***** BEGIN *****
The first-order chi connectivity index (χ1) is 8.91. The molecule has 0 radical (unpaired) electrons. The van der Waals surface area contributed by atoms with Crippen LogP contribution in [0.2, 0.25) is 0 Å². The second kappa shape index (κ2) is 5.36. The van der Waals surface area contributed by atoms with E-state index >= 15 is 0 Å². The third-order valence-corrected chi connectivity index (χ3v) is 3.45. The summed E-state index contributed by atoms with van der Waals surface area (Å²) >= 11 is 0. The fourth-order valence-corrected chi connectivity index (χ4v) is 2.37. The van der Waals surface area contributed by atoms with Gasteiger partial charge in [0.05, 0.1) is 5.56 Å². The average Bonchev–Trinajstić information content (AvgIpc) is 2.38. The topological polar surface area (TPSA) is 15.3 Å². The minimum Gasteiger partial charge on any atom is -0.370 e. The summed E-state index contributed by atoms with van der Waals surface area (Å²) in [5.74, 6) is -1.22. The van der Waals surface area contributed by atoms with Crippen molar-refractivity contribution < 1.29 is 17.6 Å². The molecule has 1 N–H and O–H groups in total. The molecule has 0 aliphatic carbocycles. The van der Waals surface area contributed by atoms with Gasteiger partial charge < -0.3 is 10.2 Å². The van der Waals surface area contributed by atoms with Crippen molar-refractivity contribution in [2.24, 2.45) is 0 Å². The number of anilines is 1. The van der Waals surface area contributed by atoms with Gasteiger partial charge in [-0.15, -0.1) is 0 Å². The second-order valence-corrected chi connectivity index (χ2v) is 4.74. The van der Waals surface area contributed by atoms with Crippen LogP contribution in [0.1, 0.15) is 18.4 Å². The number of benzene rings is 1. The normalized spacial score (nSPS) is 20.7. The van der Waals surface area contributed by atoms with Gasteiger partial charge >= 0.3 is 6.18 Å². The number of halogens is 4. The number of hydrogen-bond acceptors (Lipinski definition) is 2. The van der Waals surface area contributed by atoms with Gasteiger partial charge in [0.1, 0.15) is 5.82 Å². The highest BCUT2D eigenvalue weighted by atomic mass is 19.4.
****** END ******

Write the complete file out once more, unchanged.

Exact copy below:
The first-order chi connectivity index (χ1) is 8.91. The molecule has 0 radical (unpaired) electrons. The van der Waals surface area contributed by atoms with Crippen LogP contribution in [0.2, 0.25) is 0 Å². The second kappa shape index (κ2) is 5.36. The van der Waals surface area contributed by atoms with E-state index >= 15 is 0 Å². The third-order valence-corrected chi connectivity index (χ3v) is 3.45. The summed E-state index contributed by atoms with van der Waals surface area (Å²) >= 11 is 0. The fourth-order valence-corrected chi connectivity index (χ4v) is 2.37. The van der Waals surface area contributed by atoms with Gasteiger partial charge in [0.05, 0.1) is 5.56 Å². The average Bonchev–Trinajstić information content (AvgIpc) is 2.38. The topological polar surface area (TPSA) is 15.3 Å². The minimum Gasteiger partial charge on any atom is -0.370 e. The summed E-state index contributed by atoms with van der Waals surface area (Å²) in [5.74, 6) is -1.22. The van der Waals surface area contributed by atoms with Crippen molar-refractivity contribution < 1.29 is 17.6 Å². The molecule has 1 N–H and O–H groups in total. The molecule has 0 aliphatic carbocycles. The van der Waals surface area contributed by atoms with Gasteiger partial charge < -0.3 is 10.2 Å². The van der Waals surface area contributed by atoms with Crippen molar-refractivity contribution in [2.24, 2.45) is 0 Å². The number of anilines is 1. The van der Waals surface area contributed by atoms with Gasteiger partial charge in [-0.15, -0.1) is 0 Å². The second-order valence-corrected chi connectivity index (χ2v) is 4.74. The van der Waals surface area contributed by atoms with Crippen LogP contribution in [0.1, 0.15) is 18.4 Å². The number of benzene rings is 1. The normalized spacial score (nSPS) is 20.7. The van der Waals surface area contributed by atoms with Gasteiger partial charge >= 0.3 is 6.18 Å². The number of halogens is 4. The number of hydrogen-bond acceptors (Lipinski definition) is 2. The van der Waals surface area contributed by atoms with Gasteiger partial charge in [0.1, 0.15) is 5.82 Å². The highest BCUT2D eigenvalue weighted by atomic mass is 19.4.